There is still little clarity on when the Frederick County Board of Education will make a decision on reopening schools, despite a lengthy conversation board members had with the county’s state delegates.
During a recent joint meeting, the topic of reopening school dominated the discussion even though it was not on the meeting’s official agenda. Delegates and senators peppered board members with questions on the way they plan to move forward with reopening schools and how FCPS is operating now.
The board failed to vote on motions pertaining to reopening schools at its Oct. 7 meeting, but the topic has been added to the next meeting’s agenda for discussion. The meeting will take place Nov. 11. It is unclear if the board will enter a vote on the topic during their discussion.
Board president Brad Young said he would like to have a vote next week, but board member Lois Jarman suggested waiting until the winners of the recent Board of Education election take their seats in December.
There are three seats open on the board. Jarman and board member Rae Gallagher ran to retain their seats, and board member Michael Bunitsky is stepping down.
As of Friday, Sue Johnson, Jason Johnson and David Bass led the vote count. Provisional ballots are still being counted, and final results are not expected until the end of next week.
School superintendent Terry Alban told the delegation that at this point, the focus is on implementing a hybrid model for all grades for the second semester while continuing to expand the number of students coming in for small-group learning over the next few weeks.
However, she noted that with metrics across the country rising, and health guidance constantly being modified, things could change.
Del. Karen Lewis Young (D-Frederick) told board members that she would like to see a prioritization of helping students who are struggling with mental health issues due to the pandemic.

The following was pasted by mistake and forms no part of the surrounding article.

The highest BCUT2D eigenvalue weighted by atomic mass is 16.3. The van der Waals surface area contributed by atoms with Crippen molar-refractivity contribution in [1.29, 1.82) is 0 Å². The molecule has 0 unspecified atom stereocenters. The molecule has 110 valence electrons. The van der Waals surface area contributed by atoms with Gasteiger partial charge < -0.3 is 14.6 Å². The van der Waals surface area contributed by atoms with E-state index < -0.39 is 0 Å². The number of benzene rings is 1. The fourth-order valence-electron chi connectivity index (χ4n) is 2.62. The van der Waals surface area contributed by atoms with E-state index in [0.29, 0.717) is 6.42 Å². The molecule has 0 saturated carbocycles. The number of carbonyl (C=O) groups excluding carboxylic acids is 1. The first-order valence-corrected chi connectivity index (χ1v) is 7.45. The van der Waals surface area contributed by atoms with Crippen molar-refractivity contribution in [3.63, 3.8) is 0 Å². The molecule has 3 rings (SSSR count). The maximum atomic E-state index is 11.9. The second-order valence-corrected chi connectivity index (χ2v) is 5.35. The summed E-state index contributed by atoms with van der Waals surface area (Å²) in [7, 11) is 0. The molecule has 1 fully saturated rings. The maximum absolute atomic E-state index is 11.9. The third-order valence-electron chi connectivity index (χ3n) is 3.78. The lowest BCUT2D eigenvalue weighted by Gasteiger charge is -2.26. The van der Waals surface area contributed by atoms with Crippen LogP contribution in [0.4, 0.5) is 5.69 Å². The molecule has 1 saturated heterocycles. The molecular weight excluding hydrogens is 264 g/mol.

“They are inordinately suffering from isolation, depression, anxiety and all those other things, and I truly believe that if they had a quicker path of transition back to a school setting, they would benefit immensely,” she said.
Alban said herself, staff and the board are equally concerned about mental health, which is why there has been a look at bringing back sports and other co-curricular activities but again pointed to restrictions in place such as only being allowed to have 15 people together at one time.
Del. Jesse Pippy (R-Frederick and Carroll) said he understands the board has had tough decisions to make but that he is concerned about how the board is being perceived by the public.
“I think there is an underlying perception that some parents are not having a strong voice in some of these decisions ... this is a time when transparency, everything has to be on the table,” Pippy said. “There can be no perception of the teachers union getting involved or putting pressure on members behind the scenes ... just make sure everyone is involved and everyone sees everything that goes into making a decision.”
Bunitsky shot back at Pippy’s remarks and said since many teachers are older and could be high-risk for the virus, they have to be taken into account.